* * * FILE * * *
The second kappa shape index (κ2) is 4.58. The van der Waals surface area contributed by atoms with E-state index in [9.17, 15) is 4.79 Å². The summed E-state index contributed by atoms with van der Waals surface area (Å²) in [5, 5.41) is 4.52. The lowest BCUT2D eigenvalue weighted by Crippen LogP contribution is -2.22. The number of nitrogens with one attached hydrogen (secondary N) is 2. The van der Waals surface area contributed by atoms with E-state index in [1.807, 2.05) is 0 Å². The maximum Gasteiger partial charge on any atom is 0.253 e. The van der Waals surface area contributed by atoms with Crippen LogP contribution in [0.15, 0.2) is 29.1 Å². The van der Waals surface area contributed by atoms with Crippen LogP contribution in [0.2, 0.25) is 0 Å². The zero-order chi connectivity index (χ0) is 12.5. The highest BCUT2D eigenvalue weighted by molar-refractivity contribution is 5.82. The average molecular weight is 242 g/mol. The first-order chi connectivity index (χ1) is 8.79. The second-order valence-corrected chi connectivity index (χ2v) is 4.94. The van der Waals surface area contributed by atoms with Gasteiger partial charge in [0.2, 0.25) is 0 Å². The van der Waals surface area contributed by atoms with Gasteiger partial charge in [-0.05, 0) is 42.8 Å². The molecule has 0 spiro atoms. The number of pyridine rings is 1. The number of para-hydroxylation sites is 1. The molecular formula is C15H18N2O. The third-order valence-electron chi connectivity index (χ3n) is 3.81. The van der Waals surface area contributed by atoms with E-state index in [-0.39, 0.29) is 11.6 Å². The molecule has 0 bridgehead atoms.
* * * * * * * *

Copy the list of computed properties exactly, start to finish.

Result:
The second kappa shape index (κ2) is 4.58. The van der Waals surface area contributed by atoms with E-state index in [9.17, 15) is 4.79 Å². The summed E-state index contributed by atoms with van der Waals surface area (Å²) in [5, 5.41) is 4.52. The lowest BCUT2D eigenvalue weighted by Crippen LogP contribution is -2.22. The number of nitrogens with one attached hydrogen (secondary N) is 2. The van der Waals surface area contributed by atoms with E-state index in [1.807, 2.05) is 0 Å². The maximum Gasteiger partial charge on any atom is 0.253 e. The van der Waals surface area contributed by atoms with Crippen LogP contribution in [0.15, 0.2) is 29.1 Å². The van der Waals surface area contributed by atoms with Crippen LogP contribution in [0.2, 0.25) is 0 Å². The zero-order chi connectivity index (χ0) is 12.5. The highest BCUT2D eigenvalue weighted by molar-refractivity contribution is 5.82. The average molecular weight is 242 g/mol. The first-order chi connectivity index (χ1) is 8.79. The second-order valence-corrected chi connectivity index (χ2v) is 4.94. The van der Waals surface area contributed by atoms with Gasteiger partial charge in [0.2, 0.25) is 0 Å². The van der Waals surface area contributed by atoms with Gasteiger partial charge in [-0.05, 0) is 42.8 Å². The molecule has 0 spiro atoms. The number of pyridine rings is 1. The number of para-hydroxylation sites is 1. The molecular formula is C15H18N2O. The third-order valence-electron chi connectivity index (χ3n) is 3.81. The van der Waals surface area contributed by atoms with E-state index in [-0.39, 0.29) is 11.6 Å². The molecule has 0 bridgehead atoms.